Ancient tradition lends strength to modern advocacy

Millennial reflections


Father Jeremy Tobin

By Father Jeremy Tobin, O. Praem
Before every general chapter of the Norbertine Order there is a fraternal visitation by the head of our order to all the houses throughout the world. The Priory of St. Moses the Black and its motherhouse, St. Norbert Abbey in De Pere Wisconsin, will have completed the visitation before the next General Chapter at Rolduc in the Netherlands in 2018. Here, at the Priory, at the opening address of his visit here, Abbot General Thomas quoted Pope Francis saying that religious must be prophetic. They must be the prophetic voice of the church, and speak out for those who have no voice. Pope Francis has said that being prophetic can be messy, but urged us to be courageous.
Religious by their nature are the prophetic dimension of the Church. Looking at the lives of various founders of religious communities you find them responding to a call to do something new, to meet situations that demand attention. Pope Francis tells us to go to the margins, reach out to the peripheries. Go where the need is. Be with the suffering, the poor, the scapegoated.
Look at Jesus in the Gospels. His friends were the marginalized, the outcast, the labeled. For that he was condemned. Down the centuries that is what religious do. Whether priests, brothers or sisters, their character comes from the charism of their community. How they respond to current situations is largely within the frame of their community’s charism. The ancient orders often are more flexible because they have survived so much. Their charisms are more generic leaving the possibility open to respond to any need the times call them to meet.
I begin with this to say that my community, the Norbertines, has begun celebrating more than nine centuries of existence. We were just a little more than a hundred years old when we faced and survived the Mongol invasions of Europe. Places we built our monasteries ended up in two countries when borders were drawn. We have survived a lot since then, but continue to respond to the needs of the times.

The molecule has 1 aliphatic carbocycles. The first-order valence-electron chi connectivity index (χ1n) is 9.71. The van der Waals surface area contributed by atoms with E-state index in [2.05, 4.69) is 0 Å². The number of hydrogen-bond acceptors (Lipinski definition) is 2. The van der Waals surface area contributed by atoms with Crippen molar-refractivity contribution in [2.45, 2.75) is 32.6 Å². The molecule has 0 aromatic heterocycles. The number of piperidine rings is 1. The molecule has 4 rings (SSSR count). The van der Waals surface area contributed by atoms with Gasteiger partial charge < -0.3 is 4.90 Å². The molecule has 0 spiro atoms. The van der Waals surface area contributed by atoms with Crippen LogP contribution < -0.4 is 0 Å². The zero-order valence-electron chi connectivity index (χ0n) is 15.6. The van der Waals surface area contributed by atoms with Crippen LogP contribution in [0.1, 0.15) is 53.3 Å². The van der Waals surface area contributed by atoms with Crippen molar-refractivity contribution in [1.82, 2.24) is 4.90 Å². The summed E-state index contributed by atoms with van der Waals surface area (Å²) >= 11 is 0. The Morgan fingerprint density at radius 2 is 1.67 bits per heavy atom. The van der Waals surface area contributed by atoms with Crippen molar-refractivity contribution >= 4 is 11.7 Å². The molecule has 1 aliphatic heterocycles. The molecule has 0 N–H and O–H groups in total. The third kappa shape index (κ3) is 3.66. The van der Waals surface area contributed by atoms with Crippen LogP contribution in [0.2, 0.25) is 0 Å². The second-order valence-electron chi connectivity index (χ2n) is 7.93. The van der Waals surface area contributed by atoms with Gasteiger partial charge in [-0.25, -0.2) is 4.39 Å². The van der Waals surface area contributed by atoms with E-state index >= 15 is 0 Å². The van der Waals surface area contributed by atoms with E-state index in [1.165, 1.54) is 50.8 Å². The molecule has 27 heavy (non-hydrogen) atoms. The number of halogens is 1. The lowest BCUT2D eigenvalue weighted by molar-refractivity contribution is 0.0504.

Since the Second Vatican Council we have responded in many ways to issues of social justice. One our priests in Wisconsin helped found the American Indian Movement (AIM) that still works for human rights for native Americans.
In Peru we confronted massive poverty and lack of health care by establishing mini parishes in Lima and a string of clinics, that still operate on the Rio Napo, a tributary of the Amazon. We came to Mississippi to respond to the spiritual and material needs of African Americans. We are still involved at Christ the King on in South Jackson. Our local founder retired from a career at Jackson State University. Another one is involved in advocacy and writing about human rights and promoting fair and just legislation.
Pope Francis has reawakened the original spirit of Vatican II when he described the Church as a field hospital, a MASH unit that meets the people where they are, in whatever shape, and responds with mercy and compassion and a listening ear. The people with no voice need a voice and we are that voice. We collaborate with our fellow Christians, whatever denomination, addressing issues of inequality and justice. Pope Francis is asking religious to push the barriers further to speak out for issues that confront the world. He has given us a new image of what it is to evangelize, to bring good news, not bad news, to the poor. He calls us to address climate change head on. It isn’t that we don’t have issues to address, they are all around us.
Religious, by our vocation, are called to take risks, to say what must be said, to speak truth to power. That is what prophecy is. It is conveying the vision of justice and mercy welling up inside to bring hope to those who have little hope. It is taking risks.
Even ancient, monastic orders like mine are called to go out and be with the people who need to hear the good news of the Gospel, of deliverance and hope. Some need to take greater risks and follow their call. In these perilous times the poor and marginalized, the discriminated and oppressed need to hear the Gospel message of deliverance of redemption and of hope. Social justice is at the heart of the Gospel and we must bring that message home.
(Father Jeremy Tobin, O.Praem, lives at the Priory of St. Moses the Black, Raymond.)